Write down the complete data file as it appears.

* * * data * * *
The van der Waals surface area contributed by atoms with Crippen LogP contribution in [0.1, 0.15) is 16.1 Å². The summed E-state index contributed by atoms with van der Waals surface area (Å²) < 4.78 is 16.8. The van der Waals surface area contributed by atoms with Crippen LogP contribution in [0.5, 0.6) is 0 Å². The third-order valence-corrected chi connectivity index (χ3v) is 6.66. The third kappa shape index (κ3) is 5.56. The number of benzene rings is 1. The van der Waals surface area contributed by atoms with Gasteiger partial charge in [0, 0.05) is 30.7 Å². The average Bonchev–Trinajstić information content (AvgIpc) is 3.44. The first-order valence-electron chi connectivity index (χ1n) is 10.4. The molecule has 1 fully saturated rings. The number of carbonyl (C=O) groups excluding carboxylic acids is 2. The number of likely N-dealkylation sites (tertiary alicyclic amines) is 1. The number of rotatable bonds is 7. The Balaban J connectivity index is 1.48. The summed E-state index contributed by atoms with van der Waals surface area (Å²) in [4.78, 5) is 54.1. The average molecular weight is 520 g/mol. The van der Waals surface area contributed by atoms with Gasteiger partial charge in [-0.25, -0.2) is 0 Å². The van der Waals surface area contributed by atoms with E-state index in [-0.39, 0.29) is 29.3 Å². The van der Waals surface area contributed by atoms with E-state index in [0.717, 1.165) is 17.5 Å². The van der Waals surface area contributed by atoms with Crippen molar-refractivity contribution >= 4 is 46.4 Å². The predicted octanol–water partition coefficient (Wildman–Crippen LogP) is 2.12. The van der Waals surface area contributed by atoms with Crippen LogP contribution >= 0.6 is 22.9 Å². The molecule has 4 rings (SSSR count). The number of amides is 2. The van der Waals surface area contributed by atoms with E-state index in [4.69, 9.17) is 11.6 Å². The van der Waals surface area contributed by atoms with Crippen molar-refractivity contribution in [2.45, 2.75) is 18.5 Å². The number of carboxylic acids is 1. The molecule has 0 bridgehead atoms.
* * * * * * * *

The van der Waals surface area contributed by atoms with Crippen LogP contribution in [0.1, 0.15) is 16.1 Å². The summed E-state index contributed by atoms with van der Waals surface area (Å²) < 4.78 is 16.8. The van der Waals surface area contributed by atoms with Crippen LogP contribution in [0.5, 0.6) is 0 Å². The third-order valence-corrected chi connectivity index (χ3v) is 6.66. The third kappa shape index (κ3) is 5.56. The number of benzene rings is 1. The van der Waals surface area contributed by atoms with Gasteiger partial charge in [0, 0.05) is 30.7 Å². The average Bonchev–Trinajstić information content (AvgIpc) is 3.44. The first-order valence-electron chi connectivity index (χ1n) is 10.4. The molecule has 1 fully saturated rings. The number of carbonyl (C=O) groups excluding carboxylic acids is 2. The number of likely N-dealkylation sites (tertiary alicyclic amines) is 1. The number of rotatable bonds is 7. The Balaban J connectivity index is 1.48. The summed E-state index contributed by atoms with van der Waals surface area (Å²) in [4.78, 5) is 54.1. The average molecular weight is 520 g/mol. The van der Waals surface area contributed by atoms with Gasteiger partial charge in [-0.25, -0.2) is 0 Å². The van der Waals surface area contributed by atoms with E-state index in [-0.39, 0.29) is 29.3 Å². The van der Waals surface area contributed by atoms with E-state index in [0.717, 1.165) is 17.5 Å². The van der Waals surface area contributed by atoms with Crippen molar-refractivity contribution >= 4 is 46.4 Å². The predicted octanol–water partition coefficient (Wildman–Crippen LogP) is 2.12. The van der Waals surface area contributed by atoms with Crippen LogP contribution >= 0.6 is 22.9 Å². The molecule has 4 rings (SSSR count). The number of amides is 2. The van der Waals surface area contributed by atoms with E-state index in [4.69, 9.17) is 11.6 Å². The van der Waals surface area contributed by atoms with Crippen molar-refractivity contribution in [2.45, 2.75) is 18.5 Å². The number of carboxylic acids is 1. The molecule has 0 bridgehead atoms.